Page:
Tag Archives: real life

Happy Birthday to AIRL

Happy Birthday to AIRL

December 13, 2013 ,  Art in Real Life’s 2nd Birthday!!!  Woo!  Send in the clowns….NOT!


Art in Real Life so far has been a pretty in-depth study in discipline and perseverance.  Doing the work. Keeping my head in the game.  Following my heart.  Learning what makes me happy.


It has been a way to share a journey to find what happened to my artistic self over the last 25+ years.  What started out all enthusiastic ambition in my younger days got jaded and lost somewhere between art school and here. I lost the connection with that side of myself, and eventually handed over the trust I had in my own creative nature and declared,” I am not really an artist” out of fear of failure or judgement.  Fast forward to 2011 when I rediscovered that passion and started making up for lost time and Art in Real Life was born.


Making a mark, small or large, on canvas, paper, fabric, the internet or at a job, or at home takes a certain amount of bravery. It requires effort and intention and a lot of trust.  What everyone who has taken a risk and put themselves out there knows is that inspiration is in the doing. Which cultivates more creativity which gives one the courage to try something even more. Posting here in this arena about my personal journey back to creativity in real life has been a lesson in discipline, perseverance and bravery for me and hopefully offers a tiny bit of inspiration for anyone who may have given up on that voice.


Art in Real Life 2013 the year of ….

Handmade Weddings:  Wedding planner is not my profession but this was definitely the year of the wedding, no doubt. Our dreams were big but our time frames and budgets tight so we were forced  to look deep and roll up our sleeves.  Creative thinking, faith and a lot of glue took us from a couple of bland banquet halls to romantic colorful spaces filled with personality and meaningful moments.


Project 365: One of my favorite developments from this blog. Many versions of this project exist on the internet.  There is a website 365Project.org that does a good job of explaining why, in this world of instant everything, does it matter to take one photo every single day for a year of your life.  My Project 365 is not a product of any of those just a suggestion by an extremely talented photographer friend . Her level of photography puts me in my place but she inspired me to really take notice of the everyday happenings, no matter how mundane or messy, and pay attention.  I like that.   Sometimes it is just capturing one simple moment brings me back to that day and the back story.  Looking to keep up with that habit and go for Project 365 2014.  Discipline and  perseverance…

Day 307

Design for Real Life: Although 2013 was all about weddings (and cats if you look at my 365 Project!), I am looking forward to being more active in this particular aspect of my creative life in 2014.  Our company, Closet Factory, has the newest cutting edge drawing technology that presents some learning curves (for me!) but  through discipline and perseverance we have been able to offer this incredibly comprehensive tool our company to our clients.  Helping people beautify and organize their homes is another passion that takes a lot of discipline and perseverance on my part.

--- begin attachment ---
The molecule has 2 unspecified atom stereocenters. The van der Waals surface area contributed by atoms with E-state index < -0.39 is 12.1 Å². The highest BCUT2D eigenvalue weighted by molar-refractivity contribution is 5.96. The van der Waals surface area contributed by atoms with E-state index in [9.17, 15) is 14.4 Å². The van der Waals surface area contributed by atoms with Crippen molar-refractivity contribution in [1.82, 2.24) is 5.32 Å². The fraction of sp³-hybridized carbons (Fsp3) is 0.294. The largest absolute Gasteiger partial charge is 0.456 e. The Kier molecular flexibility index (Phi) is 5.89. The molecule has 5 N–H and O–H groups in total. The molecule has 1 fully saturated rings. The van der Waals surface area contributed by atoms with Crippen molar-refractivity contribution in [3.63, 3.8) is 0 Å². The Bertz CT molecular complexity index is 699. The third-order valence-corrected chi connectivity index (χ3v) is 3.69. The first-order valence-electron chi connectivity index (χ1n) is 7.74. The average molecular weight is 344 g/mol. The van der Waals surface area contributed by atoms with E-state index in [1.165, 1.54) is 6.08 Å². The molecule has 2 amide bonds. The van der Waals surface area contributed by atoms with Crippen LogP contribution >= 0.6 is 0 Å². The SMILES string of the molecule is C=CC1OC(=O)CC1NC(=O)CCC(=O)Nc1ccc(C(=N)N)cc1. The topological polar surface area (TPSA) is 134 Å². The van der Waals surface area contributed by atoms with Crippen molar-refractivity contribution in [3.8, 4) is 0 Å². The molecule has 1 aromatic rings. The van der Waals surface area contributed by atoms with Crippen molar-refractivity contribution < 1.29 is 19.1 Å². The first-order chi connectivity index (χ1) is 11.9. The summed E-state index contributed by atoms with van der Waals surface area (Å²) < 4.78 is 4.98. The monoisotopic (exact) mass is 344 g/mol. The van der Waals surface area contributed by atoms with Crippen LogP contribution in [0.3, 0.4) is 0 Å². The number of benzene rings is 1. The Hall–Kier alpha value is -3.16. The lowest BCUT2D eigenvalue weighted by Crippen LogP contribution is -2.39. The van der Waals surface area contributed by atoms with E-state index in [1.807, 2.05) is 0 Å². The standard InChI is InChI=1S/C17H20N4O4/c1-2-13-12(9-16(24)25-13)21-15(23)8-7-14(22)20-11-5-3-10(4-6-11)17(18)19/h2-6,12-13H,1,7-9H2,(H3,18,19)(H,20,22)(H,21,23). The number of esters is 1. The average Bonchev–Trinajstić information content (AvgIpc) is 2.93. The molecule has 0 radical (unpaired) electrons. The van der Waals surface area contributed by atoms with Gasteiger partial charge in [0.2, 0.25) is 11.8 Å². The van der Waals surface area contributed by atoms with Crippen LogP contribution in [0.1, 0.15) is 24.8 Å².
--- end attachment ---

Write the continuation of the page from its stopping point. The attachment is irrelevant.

A.R.T.:  or Acts of Random Talent page is a place that I am using to curate inspiring artists’ work as I find them around the internet.  Hoping to create a collection of unexpected art that has its roots in real life.  People who, even though they may have come to their calling in a non-traditional way, have made the connection to that inner voice and have stepped into being the artists that they were meant to be.  Really, we are all artists.

alexa meade

Gallery: It hasn’t been all weddings and cats but there has been some actual “visual art” happening around here, too. There have been paintings and classes just not so much on the gallery page.Studio renovations as well as house, food, fabric and yard projects have been a big part of the year, too!


Thank you so much for being a reader, (even if you are related to me in some way and just feel obligated!)  I am ever so grateful for your time. I am aware there is a lot of ways to spend your screen time. Thank you for stopping by.  I hope you will leave me a birthday comment if you have a moment.  I would consider it to be a wonderful gift. You could even subscribe and get an update in your inbox when there is something new here if you want…extra special thank you to my “inner circle” of subscribers!  Love you guys!


Here’s to the next 365 days of Art in Real Life!  Do something powerful and creative – be yourself!

Handmade Wedding: I lied!

Handmade Wedding: I lied!

Yes, It’s true…I thought I was done with the wedding posts but nope, got one more in me…